Innovation is the linchpin of Rail's continued growth and success, and has propelled Rail to a position of leadership across Canada. As the backbone of the transportation system, Rail innovation and its impact on the Canadian economy is fundamental and significant. Visionaries conceived and created Canada's Rail system and their imagination is still very much alive in the fibre of Rail today.

From the early 1870s, when Canadian Rail planner and engineer Sir Sandford Fleming changed time by dividing the Earth into 24 time zones (Standard time) so that everyone in the world can be on roughly similar schedules, to Elijah McCoy's (yes, the real "McCoy") improvement in lubricators for steam engines that used steam pressure to pump oil wherever it was needed and helped keep trains on time, innovation and technology have been at the forefront of the Rail business for more than a century.

Innovation is, and will continue to be, an integral part of the way railways conduct their business. Technological and process innovations help increase system safety, efficiency and reliability. This in turn lowers costs to customers and increases productivity. While these cutting edge innovations bring about tremendous gains throughout the supply chain, there is a need for better cooperation between government and industry stakeholders surrounding how these innovations affect regulation. A closer working relationship, based upon data rich evidence-based policy discussions, is needed in order to ensure that regulations support, rather than inhibit, innovation. Imminent demographic shifts in the rail industry also provide an opportunity to bring in a new generation of technology-oriented recruits and create an even more flexible and innovative workforce for the future.

Innovations can be both technological and process related. For example, using longer trains means increased efficiency in the movement of raw materials for the natural resource sector. This lowers costs, and enhances Canada's ability to compete internationally. Different configurations of trains also reduce wear and tear on rolling stock and rail infrastructure. The subsequent reduction in the need to take track offline for repairs creates, in effect, more capacity on the system and enhances safety.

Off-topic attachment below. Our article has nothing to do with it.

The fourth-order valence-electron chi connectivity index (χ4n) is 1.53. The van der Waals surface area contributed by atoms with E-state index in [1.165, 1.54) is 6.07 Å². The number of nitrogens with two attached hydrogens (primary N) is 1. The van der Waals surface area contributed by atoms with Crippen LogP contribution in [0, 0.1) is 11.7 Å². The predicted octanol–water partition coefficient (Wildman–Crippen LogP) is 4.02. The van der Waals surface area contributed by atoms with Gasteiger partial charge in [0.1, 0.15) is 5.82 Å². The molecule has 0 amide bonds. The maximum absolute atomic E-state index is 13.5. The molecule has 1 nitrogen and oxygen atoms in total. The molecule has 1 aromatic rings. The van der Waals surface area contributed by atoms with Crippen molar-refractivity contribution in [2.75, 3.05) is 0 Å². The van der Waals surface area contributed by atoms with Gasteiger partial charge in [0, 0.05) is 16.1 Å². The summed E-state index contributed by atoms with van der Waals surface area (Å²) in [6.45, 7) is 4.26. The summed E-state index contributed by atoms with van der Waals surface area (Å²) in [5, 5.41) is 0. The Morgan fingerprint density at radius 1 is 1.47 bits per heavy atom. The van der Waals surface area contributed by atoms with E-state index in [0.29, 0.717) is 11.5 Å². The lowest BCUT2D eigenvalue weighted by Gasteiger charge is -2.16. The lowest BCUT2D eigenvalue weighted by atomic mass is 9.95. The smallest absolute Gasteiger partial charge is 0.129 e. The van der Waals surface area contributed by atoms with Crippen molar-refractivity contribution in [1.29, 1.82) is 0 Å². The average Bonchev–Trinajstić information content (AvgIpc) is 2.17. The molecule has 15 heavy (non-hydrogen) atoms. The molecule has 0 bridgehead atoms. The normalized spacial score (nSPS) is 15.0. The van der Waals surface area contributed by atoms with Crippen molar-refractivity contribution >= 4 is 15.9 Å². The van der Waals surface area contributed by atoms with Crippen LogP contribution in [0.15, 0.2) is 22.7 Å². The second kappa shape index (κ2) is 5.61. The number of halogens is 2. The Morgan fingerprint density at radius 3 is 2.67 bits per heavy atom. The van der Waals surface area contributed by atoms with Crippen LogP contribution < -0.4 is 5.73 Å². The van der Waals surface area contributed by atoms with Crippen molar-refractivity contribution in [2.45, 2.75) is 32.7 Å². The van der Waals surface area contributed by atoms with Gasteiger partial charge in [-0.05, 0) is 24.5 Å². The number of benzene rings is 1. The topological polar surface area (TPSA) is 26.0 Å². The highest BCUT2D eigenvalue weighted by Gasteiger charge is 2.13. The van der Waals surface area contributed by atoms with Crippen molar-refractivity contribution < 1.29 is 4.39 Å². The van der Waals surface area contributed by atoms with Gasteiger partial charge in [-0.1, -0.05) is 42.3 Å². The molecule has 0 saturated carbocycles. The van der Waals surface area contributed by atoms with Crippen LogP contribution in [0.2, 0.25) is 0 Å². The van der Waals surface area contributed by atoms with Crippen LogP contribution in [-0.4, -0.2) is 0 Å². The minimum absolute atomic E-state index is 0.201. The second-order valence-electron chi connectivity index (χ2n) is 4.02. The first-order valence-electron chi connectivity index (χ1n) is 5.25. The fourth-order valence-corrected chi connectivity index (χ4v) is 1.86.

New digital devices will also allow railways to gather performance and safety information automatically, and assess it in real time to allow for a transition from reactive to preventive maintenance. This also improves consistency and reliability, and improves the effectiveness of new capital investments. However, the rapid implementation of these new technologies has created a need for regulators to catch up to the new ways in which the system operates.

But Rail Innovation is not limited to technology. It extends throughout and is best recognized in the people who work for Rail each day. Through a commitment to education, skill development and best practices, Rail employees are highly skilled, well trained and dedicated.

RAC works constantly to research and develop original thought to engage Governments and communities in progressive dialogue. This innovation, on the edge of change, advances issues that are important to our members.

©2014 The Railway Association of Canada. All rights reserved.

Locomotive Emissions Monitoring

The Locomotive Emissions Monitoring Program (LEM) data filing is completed in accordance with the terms of the 2011-2015 Memorandum of Understanding (2011 – 2015 MOU) signed on April 30, 2013, between the Railway Association of Canada (RAC) and Transport Canada (TC) concerning the emissions of greenhouse gases (GHG) and criteria air contaminants (CAC) from locomotives operating in Canada. MORE >